Docs to Watch: Deep Dives Into Charlie Chaplin, Anthony Bourdain and Tina Turner

This week’s highlights include films about three icons of film, food and music

docs to watch
CNN//Focus Features, Showtime, HBO
This week, our Docs to Watch list includes biographical films about three icons in the worlds of film, food and music. Well known though they might be to us, documentaries are a way to dig deeper, think more and understand a person like we never have before.
The Real Charlie Chaplin / Showtime
“The Real Charlie Chaplin”
(premiering Dec. 11, Showtime)
He was once the most famous performer in the world, but the life of Charles Chaplin, who died in 1977 at the age of 88, has proven to be a tough enigma to crack. Directors Peter Middleton and James Spinney (they made 2016’s incredible “Notes on Blindness”) tell Chaplin’s story using canny dramatic re-enactments, in addition to newly unearthed recordings and home movies. And the documentary presents a riveting portrait of a complex, flawed man, one whose full legacy is only now taking shape. [TRAILER]
Roadrunner A Film About Anthony Bourdain
CNN / Focus Features

“Roadrunner: A Film About Anthony Bourdain”
(on streaming platforms)

Oscar winner Morgan Neville (“20 Feet From Stardom,” “Won’t You Be My Neighbor?”) applies his deft directorial touch to tell the story of famed gourmet and raconteur Anthony Bourdain. Neville’s use of software to re-create the late chef’s voice garnered controversy, but the film stands tall as a tribute to someone who loved food and, despite his tragic end, loved life too. [TRAILER]
stranger than fiction
Pray Away
Kristine Stolakis/Netflix

“Pray Away”
(Netflix, streaming now)

Does gay conversion therapy qualify as stranger than fiction? Well, several lawmakers, including former New Jersey Republican governor Chris Christie, believe so and have passed bills outlawing the practice. Director Kristine Stolakis takes a look at the sobering history of pray-the-gay-away entrepreneurism, as illustrated by a now-defunct organization called Exodus International. But the film is rooted, via compassionate interviews with current ex-gay advocates, in the here and now. [REVIEW]
tina turner
(Photo: Rhonda Graam/Courtesy of HBO)

(HBO Max and other streaming platforms)

“My dream is to be the first Black Rock and Roll singer to pack places like the [Rolling] Stones,” Tina Turner once said. Dreams do come true in this vibrant doc. Turner is a true survivor, though even her difficult relationship with Ike Turner is handled with complexity: She’s candid about the difficulty of her most painful memories being a source of inspiration to others. But she is simply the best – and the sweaty concert footage alone makes “Tina” indelible viewing. [TRAILER]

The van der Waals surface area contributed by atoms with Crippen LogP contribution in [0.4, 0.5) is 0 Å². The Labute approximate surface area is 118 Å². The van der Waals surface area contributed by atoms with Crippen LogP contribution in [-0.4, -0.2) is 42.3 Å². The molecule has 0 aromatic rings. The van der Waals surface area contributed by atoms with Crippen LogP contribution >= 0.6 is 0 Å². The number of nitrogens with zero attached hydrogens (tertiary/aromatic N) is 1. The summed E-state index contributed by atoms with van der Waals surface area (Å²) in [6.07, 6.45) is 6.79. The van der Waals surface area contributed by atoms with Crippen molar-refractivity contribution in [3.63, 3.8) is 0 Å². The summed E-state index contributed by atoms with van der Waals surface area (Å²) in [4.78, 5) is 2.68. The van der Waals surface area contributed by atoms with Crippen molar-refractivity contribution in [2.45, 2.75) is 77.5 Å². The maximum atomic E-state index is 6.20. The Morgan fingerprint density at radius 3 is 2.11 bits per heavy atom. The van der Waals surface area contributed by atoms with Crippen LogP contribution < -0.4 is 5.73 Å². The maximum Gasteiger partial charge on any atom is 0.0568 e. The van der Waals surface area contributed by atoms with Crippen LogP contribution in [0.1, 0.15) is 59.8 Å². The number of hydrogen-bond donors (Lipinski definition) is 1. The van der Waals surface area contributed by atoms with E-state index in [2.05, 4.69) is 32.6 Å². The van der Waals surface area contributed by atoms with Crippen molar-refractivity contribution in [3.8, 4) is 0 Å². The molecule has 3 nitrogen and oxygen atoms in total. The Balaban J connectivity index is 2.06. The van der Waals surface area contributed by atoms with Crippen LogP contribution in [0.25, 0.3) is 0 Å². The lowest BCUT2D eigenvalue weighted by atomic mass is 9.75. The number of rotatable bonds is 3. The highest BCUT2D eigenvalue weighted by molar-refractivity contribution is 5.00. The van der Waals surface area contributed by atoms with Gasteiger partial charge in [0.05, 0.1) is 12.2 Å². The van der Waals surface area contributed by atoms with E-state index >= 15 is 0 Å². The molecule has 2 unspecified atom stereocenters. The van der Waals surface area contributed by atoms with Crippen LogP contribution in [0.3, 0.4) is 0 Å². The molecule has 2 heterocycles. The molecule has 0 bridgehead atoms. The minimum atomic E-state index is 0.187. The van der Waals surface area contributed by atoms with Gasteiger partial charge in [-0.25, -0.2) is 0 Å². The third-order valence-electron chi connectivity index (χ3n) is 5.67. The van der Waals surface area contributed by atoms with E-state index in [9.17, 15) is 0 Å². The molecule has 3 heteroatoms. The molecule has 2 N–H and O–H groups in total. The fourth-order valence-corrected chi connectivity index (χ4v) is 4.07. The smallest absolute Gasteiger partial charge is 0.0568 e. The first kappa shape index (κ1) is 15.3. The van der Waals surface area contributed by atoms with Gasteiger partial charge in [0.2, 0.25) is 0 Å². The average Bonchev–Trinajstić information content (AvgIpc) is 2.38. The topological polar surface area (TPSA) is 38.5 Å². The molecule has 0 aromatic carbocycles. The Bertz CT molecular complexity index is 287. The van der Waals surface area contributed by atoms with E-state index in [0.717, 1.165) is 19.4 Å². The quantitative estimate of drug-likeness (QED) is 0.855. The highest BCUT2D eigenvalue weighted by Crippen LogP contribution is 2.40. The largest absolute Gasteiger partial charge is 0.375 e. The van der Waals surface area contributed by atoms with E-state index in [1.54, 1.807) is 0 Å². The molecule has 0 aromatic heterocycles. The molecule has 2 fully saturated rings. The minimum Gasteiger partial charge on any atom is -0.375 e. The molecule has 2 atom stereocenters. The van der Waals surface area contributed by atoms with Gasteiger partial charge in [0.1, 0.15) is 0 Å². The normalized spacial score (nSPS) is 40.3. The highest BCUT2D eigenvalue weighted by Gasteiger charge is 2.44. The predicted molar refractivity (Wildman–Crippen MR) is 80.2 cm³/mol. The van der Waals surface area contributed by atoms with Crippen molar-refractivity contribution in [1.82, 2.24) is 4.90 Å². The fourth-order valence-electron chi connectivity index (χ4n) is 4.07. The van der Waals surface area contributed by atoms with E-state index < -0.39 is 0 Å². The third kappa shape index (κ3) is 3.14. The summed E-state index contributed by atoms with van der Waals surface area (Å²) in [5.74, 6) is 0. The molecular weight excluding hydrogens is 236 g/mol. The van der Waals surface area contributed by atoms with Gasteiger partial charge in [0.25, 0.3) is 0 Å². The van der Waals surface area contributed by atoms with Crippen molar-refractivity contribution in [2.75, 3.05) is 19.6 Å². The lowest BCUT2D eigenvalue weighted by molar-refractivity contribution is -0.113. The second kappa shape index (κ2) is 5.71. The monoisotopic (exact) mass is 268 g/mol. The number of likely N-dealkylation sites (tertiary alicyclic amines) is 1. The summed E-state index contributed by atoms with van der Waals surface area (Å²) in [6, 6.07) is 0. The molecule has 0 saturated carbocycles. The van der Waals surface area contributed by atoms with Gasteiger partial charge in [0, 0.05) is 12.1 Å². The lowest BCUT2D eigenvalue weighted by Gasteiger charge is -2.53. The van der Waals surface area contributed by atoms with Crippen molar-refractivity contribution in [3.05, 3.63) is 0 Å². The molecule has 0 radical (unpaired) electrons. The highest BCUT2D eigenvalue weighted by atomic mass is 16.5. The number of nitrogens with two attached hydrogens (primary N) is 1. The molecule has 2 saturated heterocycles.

The Hunt for the Chicago Strangler
The Hunt for the Chicago Strangler (Discovery+)

“The Hunt for the Chicago Strangler”
(Discovery+, streaming now)

In the city of Chicago, since 1999, more than 50 women have been strangled to death, their bodies left in alleyways and abandoned buildings on the south and west side of the city. The victims are predominately Black, a detail which has raised questions in the community about police inaction. This three-episode series tracks the cases and builds to a potentially explosive revelation. [TRAILER]

(in select theaters)
This extraordinary animated documentary about an Afghan refugee’s journey to Denmark — as well as to self-discovery — is angling to become the first film nominated in the Oscar categories of Animated Feature, Documentary Feature, and International Film. (And maybe even Best Picture.) [REVIEW]

“Citizen Ashe”
(in select theaters and available for rent on streaming platforms)
The life of champion tennis player Arthur Ashe, who died in 1993 at just 49 years old, is explored in this study of character, sports and activism. [REVIEW]

(available to rent on streaming platforms) 
Fifty years after the prison rebellion that shook the world in 1971, this film from director Stanley Nelson (“The Black Panthers: Vanguard of the Revolution”) takes a deep look at the conditions that led to the uprising. [REVIEW]